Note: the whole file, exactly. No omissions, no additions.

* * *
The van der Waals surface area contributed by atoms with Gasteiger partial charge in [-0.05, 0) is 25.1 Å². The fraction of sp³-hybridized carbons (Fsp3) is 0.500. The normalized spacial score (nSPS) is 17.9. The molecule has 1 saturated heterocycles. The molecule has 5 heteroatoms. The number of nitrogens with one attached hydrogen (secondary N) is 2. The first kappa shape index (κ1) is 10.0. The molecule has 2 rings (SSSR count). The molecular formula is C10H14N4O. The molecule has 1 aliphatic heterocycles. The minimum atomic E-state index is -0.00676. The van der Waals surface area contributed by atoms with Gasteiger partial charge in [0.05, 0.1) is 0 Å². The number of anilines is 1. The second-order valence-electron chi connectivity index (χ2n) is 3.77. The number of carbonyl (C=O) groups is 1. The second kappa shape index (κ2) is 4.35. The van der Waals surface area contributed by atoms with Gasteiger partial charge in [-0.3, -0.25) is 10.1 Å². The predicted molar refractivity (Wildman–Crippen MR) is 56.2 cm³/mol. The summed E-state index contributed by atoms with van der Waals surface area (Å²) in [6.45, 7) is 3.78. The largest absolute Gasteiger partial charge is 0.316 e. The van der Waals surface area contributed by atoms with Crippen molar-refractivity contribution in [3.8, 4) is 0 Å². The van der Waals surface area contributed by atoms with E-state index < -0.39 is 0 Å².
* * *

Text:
The van der Waals surface area contributed by atoms with Gasteiger partial charge in [-0.05, 0) is 25.1 Å². The fraction of sp³-hybridized carbons (Fsp3) is 0.500. The normalized spacial score (nSPS) is 17.9. The molecule has 1 saturated heterocycles. The molecule has 5 heteroatoms. The number of nitrogens with one attached hydrogen (secondary N) is 2. The first kappa shape index (κ1) is 10.0. The molecule has 2 rings (SSSR count). The molecular formula is C10H14N4O. The molecule has 1 aliphatic heterocycles. The minimum atomic E-state index is -0.00676. The van der Waals surface area contributed by atoms with Gasteiger partial charge in [0.05, 0.1) is 0 Å². The number of anilines is 1. The second-order valence-electron chi connectivity index (χ2n) is 3.77. The number of carbonyl (C=O) groups is 1. The second kappa shape index (κ2) is 4.35. The van der Waals surface area contributed by atoms with Gasteiger partial charge in [-0.3, -0.25) is 10.1 Å². The predicted molar refractivity (Wildman–Crippen MR) is 56.2 cm³/mol. The summed E-state index contributed by atoms with van der Waals surface area (Å²) in [6.45, 7) is 3.78. The largest absolute Gasteiger partial charge is 0.316 e. The van der Waals surface area contributed by atoms with Crippen molar-refractivity contribution in [3.8, 4) is 0 Å². The van der Waals surface area contributed by atoms with E-state index < -0.39 is 0 Å².